In evaluating a movie, I try to keep in mind its intended audience. This computer-animated sequel is obviously geared to those who enjoyed the 2016 original…and the four year-olds in the audience seem to relish it, particularly the amusing end-credits.
Set again in New York City, the story revolves the Jack Russell terrier Max (Patton Oswalt) and his adopted Newfoundland-mix brother Duke (Eric Stonestreet). Problem is: stressed-out Max has become overly protective of young Liam (Henry Lynch), who is getting ready for pre-school.
But, before that, their owners (Ellie Kemper, Pete Holmes) are preparing for a weekend in the country. That means Max must leave his favorite Busy Bee squeaky toy in the care in the care of Gidget (Jenny Slate), a flirtatious Pomeranian, who promptly loses it and turns to the cat Chloe (Lake Bell) for help.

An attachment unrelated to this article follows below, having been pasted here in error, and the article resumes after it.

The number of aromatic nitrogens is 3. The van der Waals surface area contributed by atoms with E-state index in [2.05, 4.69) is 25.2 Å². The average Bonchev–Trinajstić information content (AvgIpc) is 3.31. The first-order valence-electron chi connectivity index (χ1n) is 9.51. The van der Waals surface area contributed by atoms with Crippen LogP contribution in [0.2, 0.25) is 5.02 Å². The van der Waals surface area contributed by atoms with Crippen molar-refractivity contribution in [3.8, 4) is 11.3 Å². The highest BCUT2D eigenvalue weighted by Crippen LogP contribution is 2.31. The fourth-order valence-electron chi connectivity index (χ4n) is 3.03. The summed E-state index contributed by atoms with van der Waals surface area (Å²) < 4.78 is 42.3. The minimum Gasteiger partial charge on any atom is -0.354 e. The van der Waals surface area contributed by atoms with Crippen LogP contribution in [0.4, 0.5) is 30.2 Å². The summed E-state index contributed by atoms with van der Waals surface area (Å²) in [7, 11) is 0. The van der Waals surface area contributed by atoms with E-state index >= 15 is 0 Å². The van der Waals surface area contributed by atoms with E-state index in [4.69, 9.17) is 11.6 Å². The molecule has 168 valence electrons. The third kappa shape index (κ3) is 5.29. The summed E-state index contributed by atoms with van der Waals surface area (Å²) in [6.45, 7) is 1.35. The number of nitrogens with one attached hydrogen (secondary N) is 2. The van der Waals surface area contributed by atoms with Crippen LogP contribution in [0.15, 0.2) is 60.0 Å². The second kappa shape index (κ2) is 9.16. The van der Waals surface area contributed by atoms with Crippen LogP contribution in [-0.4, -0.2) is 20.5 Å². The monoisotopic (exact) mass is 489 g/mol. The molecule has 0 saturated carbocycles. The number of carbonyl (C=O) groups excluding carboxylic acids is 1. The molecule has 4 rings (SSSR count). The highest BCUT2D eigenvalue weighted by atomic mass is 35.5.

Meanwhile, Max, Duke and Liam are coping with their first visit to a real farm, the undisputed domain of a stately Welsh sheepdog named Rooster (Harrison Ford) who teaches Max about facing his fears and finding courage.
In a totally unrelated segment, back in the city, the superhero bunny Snowball (Kevin Hart) joins sassy Shih Tzu Daisy (Tiffany Haddish) in an attempt to rescue a timid white Siberian tiger cub from a cruel circus trainer (Nick Kroll).
Juggling Brian Lynch’s sprawling storylines, director Chris Renaud has once again assembled an excellent voice cast. As the protagonist, Patton Oswald seamlessly replaces disgraced comic Louis C.K., while Harrison Ford, voicing his first-ever animated role, steals the show as gruff Rooster.
Enjoy it now because – in two weeks – youngsters will want to see Disney’s “Toy Story 4.”
On the Granger Movie Gauge of 1 to 10, The Secret Life of Pets 2 is a sweetly silly, slapstick 6, aimed at toddlers and pre-schoolers.
EDITOR’S NOTE: Read Susan Granger’s review of The Secret Life of Pets.